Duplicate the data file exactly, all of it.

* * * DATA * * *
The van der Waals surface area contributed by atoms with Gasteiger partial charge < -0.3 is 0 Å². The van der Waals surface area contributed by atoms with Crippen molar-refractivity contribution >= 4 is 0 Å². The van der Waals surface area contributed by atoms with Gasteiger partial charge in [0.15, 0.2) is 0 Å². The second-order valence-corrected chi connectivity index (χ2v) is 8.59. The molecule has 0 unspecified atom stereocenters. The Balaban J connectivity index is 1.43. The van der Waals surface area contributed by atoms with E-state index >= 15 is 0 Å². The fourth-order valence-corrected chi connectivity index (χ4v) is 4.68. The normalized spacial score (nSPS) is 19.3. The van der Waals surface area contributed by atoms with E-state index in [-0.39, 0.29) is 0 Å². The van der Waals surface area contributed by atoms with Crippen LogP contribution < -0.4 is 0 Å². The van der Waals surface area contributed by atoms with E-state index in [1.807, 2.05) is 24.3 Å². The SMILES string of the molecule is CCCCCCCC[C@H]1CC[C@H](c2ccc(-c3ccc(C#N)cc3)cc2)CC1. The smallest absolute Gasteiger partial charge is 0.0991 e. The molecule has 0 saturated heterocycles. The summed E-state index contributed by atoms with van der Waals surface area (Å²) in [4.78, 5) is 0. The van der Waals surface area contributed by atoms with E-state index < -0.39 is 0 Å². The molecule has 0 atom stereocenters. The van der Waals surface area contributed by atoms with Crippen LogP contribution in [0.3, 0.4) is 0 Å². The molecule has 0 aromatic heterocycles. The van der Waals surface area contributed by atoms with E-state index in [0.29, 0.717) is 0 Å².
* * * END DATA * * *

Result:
The van der Waals surface area contributed by atoms with Gasteiger partial charge < -0.3 is 0 Å². The van der Waals surface area contributed by atoms with Crippen molar-refractivity contribution >= 4 is 0 Å². The van der Waals surface area contributed by atoms with Gasteiger partial charge in [0.15, 0.2) is 0 Å². The second-order valence-corrected chi connectivity index (χ2v) is 8.59. The molecule has 0 unspecified atom stereocenters. The Balaban J connectivity index is 1.43. The van der Waals surface area contributed by atoms with E-state index >= 15 is 0 Å². The fourth-order valence-corrected chi connectivity index (χ4v) is 4.68. The normalized spacial score (nSPS) is 19.3. The van der Waals surface area contributed by atoms with E-state index in [-0.39, 0.29) is 0 Å². The van der Waals surface area contributed by atoms with Crippen LogP contribution < -0.4 is 0 Å². The van der Waals surface area contributed by atoms with E-state index in [1.807, 2.05) is 24.3 Å². The SMILES string of the molecule is CCCCCCCC[C@H]1CC[C@H](c2ccc(-c3ccc(C#N)cc3)cc2)CC1. The smallest absolute Gasteiger partial charge is 0.0991 e. The molecule has 0 saturated heterocycles. The summed E-state index contributed by atoms with van der Waals surface area (Å²) in [4.78, 5) is 0. The van der Waals surface area contributed by atoms with E-state index < -0.39 is 0 Å². The molecule has 0 atom stereocenters. The van der Waals surface area contributed by atoms with Crippen LogP contribution in [0.3, 0.4) is 0 Å². The molecule has 0 aromatic heterocycles. The van der Waals surface area contributed by atoms with E-state index in [0.29, 0.717) is 0 Å².